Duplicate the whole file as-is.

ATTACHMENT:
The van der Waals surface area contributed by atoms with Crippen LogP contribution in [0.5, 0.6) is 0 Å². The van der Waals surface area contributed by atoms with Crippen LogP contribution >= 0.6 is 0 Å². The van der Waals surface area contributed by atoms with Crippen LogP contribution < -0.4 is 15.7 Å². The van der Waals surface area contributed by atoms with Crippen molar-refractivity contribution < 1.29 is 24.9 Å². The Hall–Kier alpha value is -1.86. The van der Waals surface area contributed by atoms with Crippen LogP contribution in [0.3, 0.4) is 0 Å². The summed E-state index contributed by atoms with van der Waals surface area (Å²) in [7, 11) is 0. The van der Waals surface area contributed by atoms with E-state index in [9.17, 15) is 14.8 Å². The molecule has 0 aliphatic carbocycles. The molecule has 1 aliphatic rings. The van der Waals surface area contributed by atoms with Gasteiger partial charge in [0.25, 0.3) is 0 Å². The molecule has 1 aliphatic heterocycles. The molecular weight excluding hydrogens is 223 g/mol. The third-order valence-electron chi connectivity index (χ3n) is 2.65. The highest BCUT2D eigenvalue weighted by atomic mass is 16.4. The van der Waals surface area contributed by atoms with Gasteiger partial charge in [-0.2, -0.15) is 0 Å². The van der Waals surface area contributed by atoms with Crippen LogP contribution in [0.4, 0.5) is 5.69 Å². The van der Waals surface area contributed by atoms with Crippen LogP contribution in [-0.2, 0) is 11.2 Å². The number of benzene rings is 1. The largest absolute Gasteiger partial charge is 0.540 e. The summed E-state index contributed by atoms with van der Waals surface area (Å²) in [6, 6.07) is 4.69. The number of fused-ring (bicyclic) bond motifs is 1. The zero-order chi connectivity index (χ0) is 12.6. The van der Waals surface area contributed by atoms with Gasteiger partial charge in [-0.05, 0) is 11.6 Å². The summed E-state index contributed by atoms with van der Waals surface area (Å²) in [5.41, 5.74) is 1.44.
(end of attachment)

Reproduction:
The van der Waals surface area contributed by atoms with Crippen LogP contribution in [0.5, 0.6) is 0 Å². The van der Waals surface area contributed by atoms with Crippen LogP contribution >= 0.6 is 0 Å². The van der Waals surface area contributed by atoms with Crippen LogP contribution < -0.4 is 15.7 Å². The van der Waals surface area contributed by atoms with Crippen molar-refractivity contribution < 1.29 is 24.9 Å². The Hall–Kier alpha value is -1.86. The van der Waals surface area contributed by atoms with Crippen LogP contribution in [0.3, 0.4) is 0 Å². The summed E-state index contributed by atoms with van der Waals surface area (Å²) in [7, 11) is 0. The van der Waals surface area contributed by atoms with E-state index in [9.17, 15) is 14.8 Å². The molecule has 0 aliphatic carbocycles. The molecule has 1 aliphatic rings. The van der Waals surface area contributed by atoms with Gasteiger partial charge in [0.25, 0.3) is 0 Å². The molecule has 1 aliphatic heterocycles. The molecular weight excluding hydrogens is 223 g/mol. The third-order valence-electron chi connectivity index (χ3n) is 2.65. The highest BCUT2D eigenvalue weighted by atomic mass is 16.4. The van der Waals surface area contributed by atoms with Gasteiger partial charge in [-0.2, -0.15) is 0 Å². The van der Waals surface area contributed by atoms with Crippen LogP contribution in [0.4, 0.5) is 5.69 Å². The van der Waals surface area contributed by atoms with Crippen LogP contribution in [-0.2, 0) is 11.2 Å². The number of benzene rings is 1. The largest absolute Gasteiger partial charge is 0.540 e. The summed E-state index contributed by atoms with van der Waals surface area (Å²) in [6, 6.07) is 4.69. The number of fused-ring (bicyclic) bond motifs is 1. The zero-order chi connectivity index (χ0) is 12.6. The van der Waals surface area contributed by atoms with Gasteiger partial charge in [-0.05, 0) is 11.6 Å². The summed E-state index contributed by atoms with van der Waals surface area (Å²) in [5.41, 5.74) is 1.44.